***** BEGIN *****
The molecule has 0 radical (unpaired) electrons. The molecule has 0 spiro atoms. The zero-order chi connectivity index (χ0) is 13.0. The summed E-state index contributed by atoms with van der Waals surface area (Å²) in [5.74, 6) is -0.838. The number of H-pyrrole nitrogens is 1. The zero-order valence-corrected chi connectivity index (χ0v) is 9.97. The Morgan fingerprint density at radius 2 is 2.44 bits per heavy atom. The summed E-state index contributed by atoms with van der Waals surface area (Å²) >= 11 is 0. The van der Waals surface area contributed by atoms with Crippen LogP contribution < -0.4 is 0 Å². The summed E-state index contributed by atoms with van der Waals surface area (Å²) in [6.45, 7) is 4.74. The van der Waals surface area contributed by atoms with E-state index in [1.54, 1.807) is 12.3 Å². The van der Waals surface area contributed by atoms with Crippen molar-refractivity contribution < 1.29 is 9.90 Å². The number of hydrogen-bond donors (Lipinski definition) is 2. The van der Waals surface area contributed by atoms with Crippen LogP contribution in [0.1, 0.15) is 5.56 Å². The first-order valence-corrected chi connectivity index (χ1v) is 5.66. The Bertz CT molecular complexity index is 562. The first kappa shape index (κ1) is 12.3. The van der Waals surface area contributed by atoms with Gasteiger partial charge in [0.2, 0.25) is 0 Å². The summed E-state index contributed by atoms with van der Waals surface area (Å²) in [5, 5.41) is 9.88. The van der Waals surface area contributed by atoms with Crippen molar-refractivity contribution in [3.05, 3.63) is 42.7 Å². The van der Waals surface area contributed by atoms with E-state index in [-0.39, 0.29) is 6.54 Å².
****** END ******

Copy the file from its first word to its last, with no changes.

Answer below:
The molecule has 0 radical (unpaired) electrons. The molecule has 0 spiro atoms. The zero-order chi connectivity index (χ0) is 13.0. The summed E-state index contributed by atoms with van der Waals surface area (Å²) in [5.74, 6) is -0.838. The number of H-pyrrole nitrogens is 1. The zero-order valence-corrected chi connectivity index (χ0v) is 9.97. The Morgan fingerprint density at radius 2 is 2.44 bits per heavy atom. The summed E-state index contributed by atoms with van der Waals surface area (Å²) >= 11 is 0. The van der Waals surface area contributed by atoms with Crippen LogP contribution < -0.4 is 0 Å². The summed E-state index contributed by atoms with van der Waals surface area (Å²) in [6.45, 7) is 4.74. The van der Waals surface area contributed by atoms with E-state index in [1.54, 1.807) is 12.3 Å². The van der Waals surface area contributed by atoms with Crippen molar-refractivity contribution < 1.29 is 9.90 Å². The number of hydrogen-bond donors (Lipinski definition) is 2. The van der Waals surface area contributed by atoms with Crippen LogP contribution in [0.1, 0.15) is 5.56 Å². The first-order valence-corrected chi connectivity index (χ1v) is 5.66. The Bertz CT molecular complexity index is 562. The first kappa shape index (κ1) is 12.3. The van der Waals surface area contributed by atoms with Gasteiger partial charge in [0.2, 0.25) is 0 Å². The summed E-state index contributed by atoms with van der Waals surface area (Å²) in [5, 5.41) is 9.88. The van der Waals surface area contributed by atoms with Crippen molar-refractivity contribution in [3.05, 3.63) is 42.7 Å². The van der Waals surface area contributed by atoms with E-state index in [-0.39, 0.29) is 6.54 Å².